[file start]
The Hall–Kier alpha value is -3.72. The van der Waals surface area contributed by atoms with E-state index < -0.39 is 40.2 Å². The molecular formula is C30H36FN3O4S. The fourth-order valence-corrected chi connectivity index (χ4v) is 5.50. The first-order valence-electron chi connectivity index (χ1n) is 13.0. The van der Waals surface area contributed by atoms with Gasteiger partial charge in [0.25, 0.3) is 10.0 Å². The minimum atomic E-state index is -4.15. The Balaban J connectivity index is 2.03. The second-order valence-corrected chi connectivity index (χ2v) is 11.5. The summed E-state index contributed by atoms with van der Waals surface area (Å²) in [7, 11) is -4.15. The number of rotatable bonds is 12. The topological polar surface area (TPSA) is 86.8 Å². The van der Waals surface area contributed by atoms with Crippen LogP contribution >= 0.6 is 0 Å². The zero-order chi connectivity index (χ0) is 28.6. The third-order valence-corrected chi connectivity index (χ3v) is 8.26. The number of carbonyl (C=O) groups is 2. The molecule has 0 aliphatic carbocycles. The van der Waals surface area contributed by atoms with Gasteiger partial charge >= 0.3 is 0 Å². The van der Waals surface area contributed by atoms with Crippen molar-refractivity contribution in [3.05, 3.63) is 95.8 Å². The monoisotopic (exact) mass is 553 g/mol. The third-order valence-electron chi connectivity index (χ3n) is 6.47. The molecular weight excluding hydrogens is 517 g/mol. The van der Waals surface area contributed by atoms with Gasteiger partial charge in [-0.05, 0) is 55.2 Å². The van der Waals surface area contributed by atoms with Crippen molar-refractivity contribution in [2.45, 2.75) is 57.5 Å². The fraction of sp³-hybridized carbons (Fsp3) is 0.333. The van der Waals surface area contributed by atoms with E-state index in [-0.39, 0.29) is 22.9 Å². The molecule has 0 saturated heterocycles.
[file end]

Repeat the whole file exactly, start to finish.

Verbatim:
The Hall–Kier alpha value is -3.72. The van der Waals surface area contributed by atoms with E-state index < -0.39 is 40.2 Å². The molecular formula is C30H36FN3O4S. The fourth-order valence-corrected chi connectivity index (χ4v) is 5.50. The first-order valence-electron chi connectivity index (χ1n) is 13.0. The van der Waals surface area contributed by atoms with Gasteiger partial charge in [0.25, 0.3) is 10.0 Å². The minimum atomic E-state index is -4.15. The Balaban J connectivity index is 2.03. The second-order valence-corrected chi connectivity index (χ2v) is 11.5. The summed E-state index contributed by atoms with van der Waals surface area (Å²) in [7, 11) is -4.15. The number of rotatable bonds is 12. The topological polar surface area (TPSA) is 86.8 Å². The van der Waals surface area contributed by atoms with Crippen LogP contribution >= 0.6 is 0 Å². The zero-order chi connectivity index (χ0) is 28.6. The third-order valence-corrected chi connectivity index (χ3v) is 8.26. The number of carbonyl (C=O) groups is 2. The molecule has 0 aliphatic carbocycles. The van der Waals surface area contributed by atoms with Gasteiger partial charge >= 0.3 is 0 Å². The van der Waals surface area contributed by atoms with Crippen molar-refractivity contribution in [3.05, 3.63) is 95.8 Å². The monoisotopic (exact) mass is 553 g/mol. The third-order valence-electron chi connectivity index (χ3n) is 6.47. The molecular weight excluding hydrogens is 517 g/mol. The van der Waals surface area contributed by atoms with Gasteiger partial charge in [-0.05, 0) is 55.2 Å². The van der Waals surface area contributed by atoms with Crippen molar-refractivity contribution in [2.45, 2.75) is 57.5 Å². The fraction of sp³-hybridized carbons (Fsp3) is 0.333. The van der Waals surface area contributed by atoms with E-state index in [-0.39, 0.29) is 22.9 Å². The molecule has 0 saturated heterocycles.